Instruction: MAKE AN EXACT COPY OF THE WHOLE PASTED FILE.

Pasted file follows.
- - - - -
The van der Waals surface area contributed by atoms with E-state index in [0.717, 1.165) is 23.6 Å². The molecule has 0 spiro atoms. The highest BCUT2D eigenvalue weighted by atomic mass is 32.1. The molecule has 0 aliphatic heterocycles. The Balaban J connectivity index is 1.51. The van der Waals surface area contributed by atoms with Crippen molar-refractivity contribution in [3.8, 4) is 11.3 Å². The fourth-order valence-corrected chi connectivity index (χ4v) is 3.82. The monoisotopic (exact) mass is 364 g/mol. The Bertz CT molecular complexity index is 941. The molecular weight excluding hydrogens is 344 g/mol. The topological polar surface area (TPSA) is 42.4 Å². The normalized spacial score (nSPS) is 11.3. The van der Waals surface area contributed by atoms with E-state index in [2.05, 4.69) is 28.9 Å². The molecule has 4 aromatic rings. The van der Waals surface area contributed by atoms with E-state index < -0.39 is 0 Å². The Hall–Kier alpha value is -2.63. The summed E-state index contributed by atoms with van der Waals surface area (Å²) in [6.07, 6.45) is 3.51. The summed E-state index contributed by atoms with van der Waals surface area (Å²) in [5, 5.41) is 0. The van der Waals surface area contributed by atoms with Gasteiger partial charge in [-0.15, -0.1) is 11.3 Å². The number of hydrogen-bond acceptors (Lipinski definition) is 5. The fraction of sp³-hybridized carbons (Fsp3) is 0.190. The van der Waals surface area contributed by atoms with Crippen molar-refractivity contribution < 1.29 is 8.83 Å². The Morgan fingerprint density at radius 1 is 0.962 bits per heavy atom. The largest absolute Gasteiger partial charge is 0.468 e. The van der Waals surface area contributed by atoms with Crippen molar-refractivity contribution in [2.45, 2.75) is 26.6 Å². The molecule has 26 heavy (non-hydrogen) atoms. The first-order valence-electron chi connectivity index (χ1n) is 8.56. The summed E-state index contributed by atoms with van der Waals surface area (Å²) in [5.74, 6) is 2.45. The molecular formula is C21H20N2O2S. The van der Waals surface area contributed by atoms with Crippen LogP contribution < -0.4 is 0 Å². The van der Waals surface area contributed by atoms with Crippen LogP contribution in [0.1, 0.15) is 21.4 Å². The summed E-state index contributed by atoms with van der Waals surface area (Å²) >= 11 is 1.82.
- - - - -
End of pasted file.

The van der Waals surface area contributed by atoms with E-state index in [0.717, 1.165) is 23.6 Å². The molecule has 0 spiro atoms. The highest BCUT2D eigenvalue weighted by atomic mass is 32.1. The molecule has 0 aliphatic heterocycles. The Balaban J connectivity index is 1.51. The van der Waals surface area contributed by atoms with Crippen molar-refractivity contribution in [3.8, 4) is 11.3 Å². The fourth-order valence-corrected chi connectivity index (χ4v) is 3.82. The monoisotopic (exact) mass is 364 g/mol. The Bertz CT molecular complexity index is 941. The molecular weight excluding hydrogens is 344 g/mol. The topological polar surface area (TPSA) is 42.4 Å². The normalized spacial score (nSPS) is 11.3. The van der Waals surface area contributed by atoms with E-state index in [2.05, 4.69) is 28.9 Å². The molecule has 4 aromatic rings. The van der Waals surface area contributed by atoms with E-state index < -0.39 is 0 Å². The Hall–Kier alpha value is -2.63. The summed E-state index contributed by atoms with van der Waals surface area (Å²) in [6.07, 6.45) is 3.51. The summed E-state index contributed by atoms with van der Waals surface area (Å²) in [5, 5.41) is 0. The van der Waals surface area contributed by atoms with Gasteiger partial charge in [-0.15, -0.1) is 11.3 Å². The number of hydrogen-bond acceptors (Lipinski definition) is 5. The fraction of sp³-hybridized carbons (Fsp3) is 0.190. The van der Waals surface area contributed by atoms with Crippen molar-refractivity contribution < 1.29 is 8.83 Å². The Morgan fingerprint density at radius 1 is 0.962 bits per heavy atom. The largest absolute Gasteiger partial charge is 0.468 e. The van der Waals surface area contributed by atoms with Crippen molar-refractivity contribution in [2.45, 2.75) is 26.6 Å². The molecule has 26 heavy (non-hydrogen) atoms. The first-order valence-electron chi connectivity index (χ1n) is 8.56. The summed E-state index contributed by atoms with van der Waals surface area (Å²) in [5.74, 6) is 2.45. The molecular formula is C21H20N2O2S. The van der Waals surface area contributed by atoms with Crippen LogP contribution < -0.4 is 0 Å². The van der Waals surface area contributed by atoms with Crippen LogP contribution in [0.1, 0.15) is 21.4 Å². The summed E-state index contributed by atoms with van der Waals surface area (Å²) >= 11 is 1.82.